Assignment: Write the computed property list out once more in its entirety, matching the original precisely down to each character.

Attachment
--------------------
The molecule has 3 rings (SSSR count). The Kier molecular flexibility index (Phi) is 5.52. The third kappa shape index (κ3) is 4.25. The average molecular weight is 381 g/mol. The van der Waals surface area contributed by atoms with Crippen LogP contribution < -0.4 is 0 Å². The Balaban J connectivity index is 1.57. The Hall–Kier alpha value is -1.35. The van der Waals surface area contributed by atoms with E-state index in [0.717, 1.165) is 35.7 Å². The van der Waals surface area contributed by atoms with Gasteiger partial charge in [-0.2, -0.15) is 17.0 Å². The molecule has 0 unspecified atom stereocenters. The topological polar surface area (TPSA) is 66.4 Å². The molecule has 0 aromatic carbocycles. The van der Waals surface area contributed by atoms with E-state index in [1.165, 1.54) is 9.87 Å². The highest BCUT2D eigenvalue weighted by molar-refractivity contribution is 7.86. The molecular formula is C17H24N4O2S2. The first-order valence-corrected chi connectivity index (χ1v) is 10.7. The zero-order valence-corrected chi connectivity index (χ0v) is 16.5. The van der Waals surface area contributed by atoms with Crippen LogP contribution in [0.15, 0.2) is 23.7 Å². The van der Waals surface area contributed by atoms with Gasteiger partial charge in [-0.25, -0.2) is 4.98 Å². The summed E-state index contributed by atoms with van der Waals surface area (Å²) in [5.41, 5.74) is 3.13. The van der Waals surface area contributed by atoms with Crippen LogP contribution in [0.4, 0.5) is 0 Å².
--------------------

The molecule has 3 rings (SSSR count). The Kier molecular flexibility index (Phi) is 5.52. The third kappa shape index (κ3) is 4.25. The average molecular weight is 381 g/mol. The van der Waals surface area contributed by atoms with Crippen LogP contribution < -0.4 is 0 Å². The Balaban J connectivity index is 1.57. The Hall–Kier alpha value is -1.35. The van der Waals surface area contributed by atoms with E-state index in [0.717, 1.165) is 35.7 Å². The van der Waals surface area contributed by atoms with Gasteiger partial charge in [-0.2, -0.15) is 17.0 Å². The molecule has 0 unspecified atom stereocenters. The topological polar surface area (TPSA) is 66.4 Å². The molecule has 0 aromatic carbocycles. The van der Waals surface area contributed by atoms with E-state index in [1.165, 1.54) is 9.87 Å². The highest BCUT2D eigenvalue weighted by molar-refractivity contribution is 7.86. The molecular formula is C17H24N4O2S2. The first-order valence-corrected chi connectivity index (χ1v) is 10.7. The zero-order valence-corrected chi connectivity index (χ0v) is 16.5. The van der Waals surface area contributed by atoms with Crippen LogP contribution in [0.15, 0.2) is 23.7 Å². The van der Waals surface area contributed by atoms with Gasteiger partial charge in [-0.25, -0.2) is 4.98 Å². The summed E-state index contributed by atoms with van der Waals surface area (Å²) in [5.41, 5.74) is 3.13. The van der Waals surface area contributed by atoms with Crippen LogP contribution in [0.4, 0.5) is 0 Å².